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Netanyah to Address the Israeli People; Gaza Hospital and Refugee Camp Hit; U.S. T.V. Exclusive Inside Hamas Tunnel; No Cease- Fire in Middle East

Aired July 28, 2014 - 13:00   ET

THIS IS A RUSH TRANSCRIPT. THIS COPY MAY NOT BE IN ITS FINAL FORM AND MAY BE UPDATED.


WOLF BLITZER, CNN ANCHOR: Hello, I'm Wolf Blitzer reporting from Jerusalem. I'd like to welcome viewers from the United States and around the world.

New this hour, the underground war between Israel and Hamas. I'll take you inside one of the elaborate tunnels that Israel says are the main target of its Gaza offensive. This is a U.S. T.V. exclusive you won't want to miss what I saw earlier today.

But up first, the latest headlines. We're standing by for a statement any minute now from the Israeli prime minister, Benjamin Netanyah, who's getting ready to address the Israeli people.

We're also getting conflicting accounts right now about the strikes that hit a hospital at a refugee camp in Gaza earlier today. Al-Aqsa T.V., run by Hamas, says the hospital was hit by an Israeli drone. But the Israel military says failed Hamas rocket launches hit the hospital and the camp. The Gaza Health Ministry says 10 children were killed at that refugee camp.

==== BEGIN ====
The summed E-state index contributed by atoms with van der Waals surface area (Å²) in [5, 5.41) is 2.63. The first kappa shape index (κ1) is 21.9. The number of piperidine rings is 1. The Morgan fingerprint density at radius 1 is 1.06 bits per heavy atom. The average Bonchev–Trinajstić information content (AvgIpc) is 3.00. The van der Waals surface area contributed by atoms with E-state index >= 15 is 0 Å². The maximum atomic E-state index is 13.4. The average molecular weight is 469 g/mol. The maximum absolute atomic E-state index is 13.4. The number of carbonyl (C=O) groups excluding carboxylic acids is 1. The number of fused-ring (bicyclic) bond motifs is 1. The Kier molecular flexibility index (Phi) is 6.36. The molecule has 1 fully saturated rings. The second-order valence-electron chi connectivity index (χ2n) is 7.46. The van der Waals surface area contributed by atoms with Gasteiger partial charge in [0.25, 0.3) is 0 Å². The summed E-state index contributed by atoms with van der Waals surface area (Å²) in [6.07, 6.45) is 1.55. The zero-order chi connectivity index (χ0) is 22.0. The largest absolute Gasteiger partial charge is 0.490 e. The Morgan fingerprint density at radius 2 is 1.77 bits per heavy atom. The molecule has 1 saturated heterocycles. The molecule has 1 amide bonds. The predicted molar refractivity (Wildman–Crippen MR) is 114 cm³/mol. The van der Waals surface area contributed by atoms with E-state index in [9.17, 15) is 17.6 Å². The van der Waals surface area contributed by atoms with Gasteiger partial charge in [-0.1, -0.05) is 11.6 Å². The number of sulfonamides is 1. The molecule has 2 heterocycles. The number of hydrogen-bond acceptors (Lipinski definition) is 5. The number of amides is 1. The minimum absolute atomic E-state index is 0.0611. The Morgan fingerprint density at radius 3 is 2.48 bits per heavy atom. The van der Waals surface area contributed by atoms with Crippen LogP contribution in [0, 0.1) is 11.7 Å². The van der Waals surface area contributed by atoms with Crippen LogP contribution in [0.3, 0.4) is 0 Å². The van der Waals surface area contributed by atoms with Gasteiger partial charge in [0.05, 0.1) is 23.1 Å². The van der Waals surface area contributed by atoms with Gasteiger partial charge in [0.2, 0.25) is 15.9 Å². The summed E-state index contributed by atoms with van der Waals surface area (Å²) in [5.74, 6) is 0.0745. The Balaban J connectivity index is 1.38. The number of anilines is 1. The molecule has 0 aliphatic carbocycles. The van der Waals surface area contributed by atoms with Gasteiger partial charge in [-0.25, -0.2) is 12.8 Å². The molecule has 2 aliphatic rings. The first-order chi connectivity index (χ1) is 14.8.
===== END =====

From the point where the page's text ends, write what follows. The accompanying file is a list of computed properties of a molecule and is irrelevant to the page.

Israel says its forces were not responsible for any deaths at that U.N. school in Gaza last week. According to the IDF, the Israel Defense Forces, this video shows that an errant Israeli mortar hit the courtyard of this school, but Israel says there was no one there. Palestinian officials, on the other hand, say 16 people were killed by Israel. U.N. Security Council members held an emergency meeting overnight. The council called for an immediate and unconditional humanitarian cease-fire in Gaza. It doesn't look like that's about to happen.

We want to get more, first of all, on the strike that hit the hospital and the refugee camp in Gaza earlier today. Let's go there. CNN's Ian Lee is on the scene for us in Gaza City. It sounds, obviously, like Israel and Hamas, they're pointing fingers at each other. Tell us what you know.

IAN LEE, CNN CORRESPONDENT: Well, Wolf, there's a lot of finger- pointing, like you said, going back and forth. First, the Hamas came out and said that this was an Israeli drone strike, both at the hospital and the refugee camp. Israel denied that, saying that these were two errant rockets that hit both places. Hamas then responded by saying that this is just a cover-up by the Israelis and that they have evidence. They say they have the rockets of that -- proof that these were Israeli strikes. What we're hearing from the Ministry of Health is that eight children were killed, two adults, and over 40 people were injured in these attacks.